The federal budget proposal released by President Trump would give massive tax cuts to the rich by cutting important programs that help lift people out of poverty and help people struggling to make ends meet. On the chopping block are critical services like Medicaid, food assistance, and basic support for people with disabilities. This “Robin Hood in reverse” proposal would hurt the wellbeing of our communities while lining the pockets of the wealthy and special interests. It should be rejected by Congress.
 

Far too many American families are just one accident or personal catastrophe away from financial collapse. The federal government needs to make sure that when people hit hard times they do not go without the basics. However, the president’s budget would cut $2.5 trillion from poverty-reduction programs in the United States over the next decade. That funding would help pay for huge tax breaks for the wealthy and corporations.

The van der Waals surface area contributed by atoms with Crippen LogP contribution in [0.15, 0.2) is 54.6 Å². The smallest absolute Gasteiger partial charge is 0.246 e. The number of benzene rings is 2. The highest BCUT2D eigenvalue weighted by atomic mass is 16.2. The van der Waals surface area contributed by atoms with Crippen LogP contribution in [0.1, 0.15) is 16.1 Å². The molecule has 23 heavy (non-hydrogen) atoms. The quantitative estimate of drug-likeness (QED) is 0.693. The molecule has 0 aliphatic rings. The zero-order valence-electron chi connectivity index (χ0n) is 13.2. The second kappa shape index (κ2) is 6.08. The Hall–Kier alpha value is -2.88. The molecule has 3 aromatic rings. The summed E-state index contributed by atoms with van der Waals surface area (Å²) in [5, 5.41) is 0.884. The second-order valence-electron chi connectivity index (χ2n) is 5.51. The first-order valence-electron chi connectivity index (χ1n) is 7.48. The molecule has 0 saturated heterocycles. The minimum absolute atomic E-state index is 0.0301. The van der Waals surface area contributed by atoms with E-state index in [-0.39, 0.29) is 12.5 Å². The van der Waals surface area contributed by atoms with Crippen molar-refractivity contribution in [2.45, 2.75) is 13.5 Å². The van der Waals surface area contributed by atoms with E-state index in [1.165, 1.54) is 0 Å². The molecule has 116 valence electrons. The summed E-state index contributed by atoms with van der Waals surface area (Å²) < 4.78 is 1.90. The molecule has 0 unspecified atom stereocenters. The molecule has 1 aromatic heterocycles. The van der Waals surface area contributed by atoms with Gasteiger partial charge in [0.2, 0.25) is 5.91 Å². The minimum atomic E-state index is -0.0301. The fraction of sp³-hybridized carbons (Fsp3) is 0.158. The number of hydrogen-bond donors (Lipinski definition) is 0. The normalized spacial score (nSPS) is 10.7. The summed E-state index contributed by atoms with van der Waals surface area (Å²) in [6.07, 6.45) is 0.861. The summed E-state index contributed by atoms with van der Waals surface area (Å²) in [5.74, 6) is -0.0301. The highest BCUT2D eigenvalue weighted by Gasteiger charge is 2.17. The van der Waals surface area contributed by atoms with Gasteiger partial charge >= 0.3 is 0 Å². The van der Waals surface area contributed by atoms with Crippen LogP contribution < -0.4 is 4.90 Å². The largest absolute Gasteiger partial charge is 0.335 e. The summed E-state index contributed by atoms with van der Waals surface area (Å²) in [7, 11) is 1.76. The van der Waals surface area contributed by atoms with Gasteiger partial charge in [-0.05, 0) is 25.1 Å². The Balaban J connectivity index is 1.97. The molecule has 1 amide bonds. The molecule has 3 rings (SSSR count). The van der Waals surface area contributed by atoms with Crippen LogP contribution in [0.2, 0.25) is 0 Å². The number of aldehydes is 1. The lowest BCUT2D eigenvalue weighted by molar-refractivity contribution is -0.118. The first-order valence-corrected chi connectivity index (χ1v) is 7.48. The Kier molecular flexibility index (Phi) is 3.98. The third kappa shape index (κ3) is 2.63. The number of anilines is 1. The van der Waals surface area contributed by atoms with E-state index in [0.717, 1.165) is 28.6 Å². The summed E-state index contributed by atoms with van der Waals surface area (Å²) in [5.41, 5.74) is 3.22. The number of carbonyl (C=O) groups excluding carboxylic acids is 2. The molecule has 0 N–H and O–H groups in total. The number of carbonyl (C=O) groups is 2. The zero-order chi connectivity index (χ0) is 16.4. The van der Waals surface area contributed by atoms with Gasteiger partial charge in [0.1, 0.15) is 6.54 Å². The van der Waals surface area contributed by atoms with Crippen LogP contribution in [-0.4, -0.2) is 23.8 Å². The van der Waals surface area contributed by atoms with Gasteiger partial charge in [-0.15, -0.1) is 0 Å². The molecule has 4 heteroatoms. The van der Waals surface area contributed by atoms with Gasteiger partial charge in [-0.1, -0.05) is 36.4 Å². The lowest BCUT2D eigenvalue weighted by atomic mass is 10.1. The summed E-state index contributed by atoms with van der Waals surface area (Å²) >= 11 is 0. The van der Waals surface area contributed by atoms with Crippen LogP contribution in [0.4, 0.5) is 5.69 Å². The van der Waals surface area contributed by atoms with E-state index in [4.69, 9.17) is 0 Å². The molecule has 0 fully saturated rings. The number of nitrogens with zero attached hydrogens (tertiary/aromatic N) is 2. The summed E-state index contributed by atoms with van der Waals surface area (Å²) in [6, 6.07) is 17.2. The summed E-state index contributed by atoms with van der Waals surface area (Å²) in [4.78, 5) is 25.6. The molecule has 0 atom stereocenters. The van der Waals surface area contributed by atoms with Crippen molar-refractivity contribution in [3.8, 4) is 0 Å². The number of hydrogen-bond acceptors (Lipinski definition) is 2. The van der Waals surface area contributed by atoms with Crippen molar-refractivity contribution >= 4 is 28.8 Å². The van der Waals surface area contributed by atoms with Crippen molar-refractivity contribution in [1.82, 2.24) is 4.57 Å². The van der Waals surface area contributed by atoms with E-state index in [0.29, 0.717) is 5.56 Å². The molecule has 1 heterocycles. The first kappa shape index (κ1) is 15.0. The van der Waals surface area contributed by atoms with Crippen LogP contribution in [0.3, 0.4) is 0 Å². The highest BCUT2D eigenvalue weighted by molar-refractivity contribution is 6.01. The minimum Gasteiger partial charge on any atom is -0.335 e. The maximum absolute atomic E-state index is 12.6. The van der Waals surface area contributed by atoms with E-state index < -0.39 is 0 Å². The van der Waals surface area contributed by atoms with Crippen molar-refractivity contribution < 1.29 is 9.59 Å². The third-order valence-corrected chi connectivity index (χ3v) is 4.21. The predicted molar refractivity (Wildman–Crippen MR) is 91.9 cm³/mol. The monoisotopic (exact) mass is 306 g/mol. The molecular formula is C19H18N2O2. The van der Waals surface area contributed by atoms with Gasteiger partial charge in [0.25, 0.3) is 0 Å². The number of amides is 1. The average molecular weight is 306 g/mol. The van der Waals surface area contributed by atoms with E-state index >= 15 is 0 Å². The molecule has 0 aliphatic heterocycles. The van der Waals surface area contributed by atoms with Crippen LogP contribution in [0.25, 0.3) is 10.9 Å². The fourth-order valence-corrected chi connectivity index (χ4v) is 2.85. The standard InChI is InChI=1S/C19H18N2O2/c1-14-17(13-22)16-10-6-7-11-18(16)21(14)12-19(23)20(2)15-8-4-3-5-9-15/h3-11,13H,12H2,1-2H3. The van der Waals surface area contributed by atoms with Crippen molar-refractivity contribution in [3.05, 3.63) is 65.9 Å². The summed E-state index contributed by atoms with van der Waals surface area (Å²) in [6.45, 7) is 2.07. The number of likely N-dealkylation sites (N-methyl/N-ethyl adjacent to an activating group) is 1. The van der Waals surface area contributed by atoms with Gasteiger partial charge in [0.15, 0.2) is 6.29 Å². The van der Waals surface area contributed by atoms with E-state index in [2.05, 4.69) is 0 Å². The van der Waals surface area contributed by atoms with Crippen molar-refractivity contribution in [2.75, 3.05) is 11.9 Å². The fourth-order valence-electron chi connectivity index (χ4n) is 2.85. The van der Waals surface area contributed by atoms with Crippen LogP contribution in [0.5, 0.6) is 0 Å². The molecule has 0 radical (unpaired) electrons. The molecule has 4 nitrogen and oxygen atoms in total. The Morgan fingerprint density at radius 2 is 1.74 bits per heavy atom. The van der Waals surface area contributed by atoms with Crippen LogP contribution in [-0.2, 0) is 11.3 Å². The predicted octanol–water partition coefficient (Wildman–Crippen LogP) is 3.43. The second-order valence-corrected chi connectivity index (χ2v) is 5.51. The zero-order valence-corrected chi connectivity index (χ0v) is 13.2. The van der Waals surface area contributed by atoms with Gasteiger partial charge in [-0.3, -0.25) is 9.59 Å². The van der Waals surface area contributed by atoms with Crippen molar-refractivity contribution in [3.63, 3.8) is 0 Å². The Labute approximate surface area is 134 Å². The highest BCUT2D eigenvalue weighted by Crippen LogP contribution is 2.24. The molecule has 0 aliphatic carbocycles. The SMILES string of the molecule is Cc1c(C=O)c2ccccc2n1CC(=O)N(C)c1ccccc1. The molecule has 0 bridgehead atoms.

In Washington state, the proposed federal budget proposal would leave lawmakers on the hook for finding billions of dollars in additional funding over the next decade to make up for cuts in federal programs for states. For example, it would:

  • Cut Medicaid funding by 20 percent over 10 years, which would cost the state approximately $5 billion in federal funds per biennium by 2027.*
  • Cut the Supplemental Nutrition Assistance Program (SNAP) by 25 percent over 10 years, costing the state up to $1 billion per biennium by 2027.
  • Cut another $1.9 billion in other federal funds to the state over 10 years that provide basic supports to low-income families, prevent homelessness, and help people meet basic needs and train for better jobs.